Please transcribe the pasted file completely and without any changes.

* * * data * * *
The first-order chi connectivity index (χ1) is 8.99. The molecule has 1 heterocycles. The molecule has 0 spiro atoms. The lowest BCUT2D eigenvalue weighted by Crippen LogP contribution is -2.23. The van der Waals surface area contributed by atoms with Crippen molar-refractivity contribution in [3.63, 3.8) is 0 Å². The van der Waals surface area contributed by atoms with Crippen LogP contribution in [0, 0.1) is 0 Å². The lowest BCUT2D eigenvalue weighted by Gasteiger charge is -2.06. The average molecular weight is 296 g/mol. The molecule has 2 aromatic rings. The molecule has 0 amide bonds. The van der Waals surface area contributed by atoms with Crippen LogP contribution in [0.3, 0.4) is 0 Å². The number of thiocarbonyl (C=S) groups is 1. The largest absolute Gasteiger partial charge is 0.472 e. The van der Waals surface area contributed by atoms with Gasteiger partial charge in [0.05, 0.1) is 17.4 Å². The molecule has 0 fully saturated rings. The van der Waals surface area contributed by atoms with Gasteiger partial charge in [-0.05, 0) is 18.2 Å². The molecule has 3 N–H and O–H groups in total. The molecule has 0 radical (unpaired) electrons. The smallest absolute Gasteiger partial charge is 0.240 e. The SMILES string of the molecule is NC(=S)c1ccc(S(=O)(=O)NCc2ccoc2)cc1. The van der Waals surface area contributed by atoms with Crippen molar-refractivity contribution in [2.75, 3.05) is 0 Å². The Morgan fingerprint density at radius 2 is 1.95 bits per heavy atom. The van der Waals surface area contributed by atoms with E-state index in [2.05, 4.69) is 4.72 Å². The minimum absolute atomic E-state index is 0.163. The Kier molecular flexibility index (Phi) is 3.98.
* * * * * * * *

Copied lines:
The first-order chi connectivity index (χ1) is 8.99. The molecule has 1 heterocycles. The molecule has 0 spiro atoms. The lowest BCUT2D eigenvalue weighted by Crippen LogP contribution is -2.23. The van der Waals surface area contributed by atoms with Crippen molar-refractivity contribution in [3.63, 3.8) is 0 Å². The van der Waals surface area contributed by atoms with Crippen LogP contribution in [0, 0.1) is 0 Å². The lowest BCUT2D eigenvalue weighted by Gasteiger charge is -2.06. The average molecular weight is 296 g/mol. The molecule has 2 aromatic rings. The molecule has 0 amide bonds. The van der Waals surface area contributed by atoms with Crippen LogP contribution in [0.3, 0.4) is 0 Å². The number of thiocarbonyl (C=S) groups is 1. The largest absolute Gasteiger partial charge is 0.472 e. The van der Waals surface area contributed by atoms with Gasteiger partial charge in [0.05, 0.1) is 17.4 Å². The molecule has 0 fully saturated rings. The van der Waals surface area contributed by atoms with Gasteiger partial charge in [-0.05, 0) is 18.2 Å². The molecule has 3 N–H and O–H groups in total. The molecule has 0 radical (unpaired) electrons. The smallest absolute Gasteiger partial charge is 0.240 e. The SMILES string of the molecule is NC(=S)c1ccc(S(=O)(=O)NCc2ccoc2)cc1. The van der Waals surface area contributed by atoms with Crippen molar-refractivity contribution in [2.75, 3.05) is 0 Å². The Morgan fingerprint density at radius 2 is 1.95 bits per heavy atom. The van der Waals surface area contributed by atoms with E-state index in [2.05, 4.69) is 4.72 Å². The minimum absolute atomic E-state index is 0.163. The Kier molecular flexibility index (Phi) is 3.98.